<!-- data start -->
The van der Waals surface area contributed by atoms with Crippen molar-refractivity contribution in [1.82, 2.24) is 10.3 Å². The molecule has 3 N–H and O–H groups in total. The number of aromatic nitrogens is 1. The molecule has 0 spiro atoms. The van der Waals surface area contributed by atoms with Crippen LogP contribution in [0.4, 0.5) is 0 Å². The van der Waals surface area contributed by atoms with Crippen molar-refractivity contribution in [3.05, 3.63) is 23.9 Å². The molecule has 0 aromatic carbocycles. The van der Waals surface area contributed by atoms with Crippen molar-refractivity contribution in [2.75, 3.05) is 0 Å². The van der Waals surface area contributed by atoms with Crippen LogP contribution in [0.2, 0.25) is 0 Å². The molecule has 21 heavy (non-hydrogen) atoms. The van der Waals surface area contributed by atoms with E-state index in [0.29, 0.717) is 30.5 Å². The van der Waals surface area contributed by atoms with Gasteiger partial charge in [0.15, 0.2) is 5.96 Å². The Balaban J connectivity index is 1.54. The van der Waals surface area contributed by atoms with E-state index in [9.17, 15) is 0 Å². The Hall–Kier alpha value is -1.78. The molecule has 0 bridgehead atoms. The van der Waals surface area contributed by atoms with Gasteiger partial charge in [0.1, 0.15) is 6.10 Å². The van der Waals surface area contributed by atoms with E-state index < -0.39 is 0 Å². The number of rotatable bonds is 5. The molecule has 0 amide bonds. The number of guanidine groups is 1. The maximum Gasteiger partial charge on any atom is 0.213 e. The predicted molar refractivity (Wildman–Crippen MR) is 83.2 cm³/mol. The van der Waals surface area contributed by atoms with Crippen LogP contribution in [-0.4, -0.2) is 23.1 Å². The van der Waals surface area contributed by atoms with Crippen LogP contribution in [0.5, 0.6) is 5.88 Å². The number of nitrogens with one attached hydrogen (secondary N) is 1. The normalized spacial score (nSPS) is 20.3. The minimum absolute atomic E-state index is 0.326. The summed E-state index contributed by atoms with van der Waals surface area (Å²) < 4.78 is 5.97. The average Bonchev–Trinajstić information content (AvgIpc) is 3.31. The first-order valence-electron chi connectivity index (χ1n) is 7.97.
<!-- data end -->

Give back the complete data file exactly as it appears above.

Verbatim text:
The van der Waals surface area contributed by atoms with Crippen molar-refractivity contribution in [1.82, 2.24) is 10.3 Å². The molecule has 3 N–H and O–H groups in total. The number of aromatic nitrogens is 1. The molecule has 0 spiro atoms. The van der Waals surface area contributed by atoms with Crippen LogP contribution in [0.4, 0.5) is 0 Å². The van der Waals surface area contributed by atoms with Crippen molar-refractivity contribution in [3.05, 3.63) is 23.9 Å². The molecule has 0 aromatic carbocycles. The van der Waals surface area contributed by atoms with Crippen molar-refractivity contribution in [2.75, 3.05) is 0 Å². The van der Waals surface area contributed by atoms with Crippen LogP contribution in [0.2, 0.25) is 0 Å². The molecule has 21 heavy (non-hydrogen) atoms. The van der Waals surface area contributed by atoms with E-state index in [0.29, 0.717) is 30.5 Å². The van der Waals surface area contributed by atoms with Gasteiger partial charge in [0.15, 0.2) is 5.96 Å². The Balaban J connectivity index is 1.54. The van der Waals surface area contributed by atoms with E-state index in [9.17, 15) is 0 Å². The Hall–Kier alpha value is -1.78. The molecule has 0 bridgehead atoms. The van der Waals surface area contributed by atoms with Gasteiger partial charge in [0.1, 0.15) is 6.10 Å². The van der Waals surface area contributed by atoms with E-state index < -0.39 is 0 Å². The number of rotatable bonds is 5. The molecule has 0 amide bonds. The number of guanidine groups is 1. The maximum Gasteiger partial charge on any atom is 0.213 e. The predicted molar refractivity (Wildman–Crippen MR) is 83.2 cm³/mol. The van der Waals surface area contributed by atoms with Crippen LogP contribution in [-0.4, -0.2) is 23.1 Å². The van der Waals surface area contributed by atoms with Crippen LogP contribution in [0.5, 0.6) is 5.88 Å². The number of nitrogens with one attached hydrogen (secondary N) is 1. The normalized spacial score (nSPS) is 20.3. The minimum absolute atomic E-state index is 0.326. The summed E-state index contributed by atoms with van der Waals surface area (Å²) < 4.78 is 5.97. The average Bonchev–Trinajstić information content (AvgIpc) is 3.31. The first-order valence-electron chi connectivity index (χ1n) is 7.97.